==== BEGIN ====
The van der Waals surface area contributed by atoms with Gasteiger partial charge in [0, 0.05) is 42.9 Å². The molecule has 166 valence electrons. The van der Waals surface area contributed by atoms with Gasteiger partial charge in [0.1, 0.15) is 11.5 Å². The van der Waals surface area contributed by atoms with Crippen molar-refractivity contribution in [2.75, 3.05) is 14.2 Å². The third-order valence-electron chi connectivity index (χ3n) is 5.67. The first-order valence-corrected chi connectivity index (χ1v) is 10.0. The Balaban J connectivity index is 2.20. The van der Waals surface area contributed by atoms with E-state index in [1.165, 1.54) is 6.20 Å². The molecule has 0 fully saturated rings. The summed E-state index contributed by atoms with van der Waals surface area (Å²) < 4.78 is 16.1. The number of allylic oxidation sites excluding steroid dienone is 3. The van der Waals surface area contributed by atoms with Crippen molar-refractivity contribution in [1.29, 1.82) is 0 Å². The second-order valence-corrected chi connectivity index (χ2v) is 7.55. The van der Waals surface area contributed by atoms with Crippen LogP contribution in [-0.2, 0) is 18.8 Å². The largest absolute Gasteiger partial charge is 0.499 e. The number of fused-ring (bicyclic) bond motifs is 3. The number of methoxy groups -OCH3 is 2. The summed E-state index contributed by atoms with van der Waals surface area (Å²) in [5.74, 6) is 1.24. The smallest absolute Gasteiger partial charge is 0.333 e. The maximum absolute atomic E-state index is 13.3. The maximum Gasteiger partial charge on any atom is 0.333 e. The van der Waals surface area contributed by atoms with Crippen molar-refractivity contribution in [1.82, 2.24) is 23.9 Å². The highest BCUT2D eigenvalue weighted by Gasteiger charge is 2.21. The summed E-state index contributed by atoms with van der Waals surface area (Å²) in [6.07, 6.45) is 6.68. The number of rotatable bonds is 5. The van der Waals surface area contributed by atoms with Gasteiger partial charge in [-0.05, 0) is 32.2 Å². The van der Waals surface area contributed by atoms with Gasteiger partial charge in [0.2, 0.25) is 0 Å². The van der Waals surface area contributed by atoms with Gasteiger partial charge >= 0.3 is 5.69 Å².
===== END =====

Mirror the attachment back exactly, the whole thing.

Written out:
The van der Waals surface area contributed by atoms with Gasteiger partial charge in [0, 0.05) is 42.9 Å². The molecule has 166 valence electrons. The van der Waals surface area contributed by atoms with Gasteiger partial charge in [0.1, 0.15) is 11.5 Å². The van der Waals surface area contributed by atoms with Crippen molar-refractivity contribution in [2.75, 3.05) is 14.2 Å². The third-order valence-electron chi connectivity index (χ3n) is 5.67. The first-order valence-corrected chi connectivity index (χ1v) is 10.0. The Balaban J connectivity index is 2.20. The van der Waals surface area contributed by atoms with E-state index in [1.165, 1.54) is 6.20 Å². The molecule has 0 fully saturated rings. The summed E-state index contributed by atoms with van der Waals surface area (Å²) < 4.78 is 16.1. The number of allylic oxidation sites excluding steroid dienone is 3. The van der Waals surface area contributed by atoms with Crippen molar-refractivity contribution in [1.29, 1.82) is 0 Å². The second-order valence-corrected chi connectivity index (χ2v) is 7.55. The van der Waals surface area contributed by atoms with Crippen LogP contribution in [-0.2, 0) is 18.8 Å². The largest absolute Gasteiger partial charge is 0.499 e. The number of fused-ring (bicyclic) bond motifs is 3. The number of methoxy groups -OCH3 is 2. The summed E-state index contributed by atoms with van der Waals surface area (Å²) in [5.74, 6) is 1.24. The smallest absolute Gasteiger partial charge is 0.333 e. The maximum absolute atomic E-state index is 13.3. The maximum Gasteiger partial charge on any atom is 0.333 e. The van der Waals surface area contributed by atoms with Crippen molar-refractivity contribution in [1.82, 2.24) is 23.9 Å². The highest BCUT2D eigenvalue weighted by Gasteiger charge is 2.21. The summed E-state index contributed by atoms with van der Waals surface area (Å²) in [6.07, 6.45) is 6.68. The number of rotatable bonds is 5. The van der Waals surface area contributed by atoms with Gasteiger partial charge in [-0.05, 0) is 32.2 Å². The van der Waals surface area contributed by atoms with Gasteiger partial charge in [0.2, 0.25) is 0 Å². The van der Waals surface area contributed by atoms with Gasteiger partial charge >= 0.3 is 5.69 Å².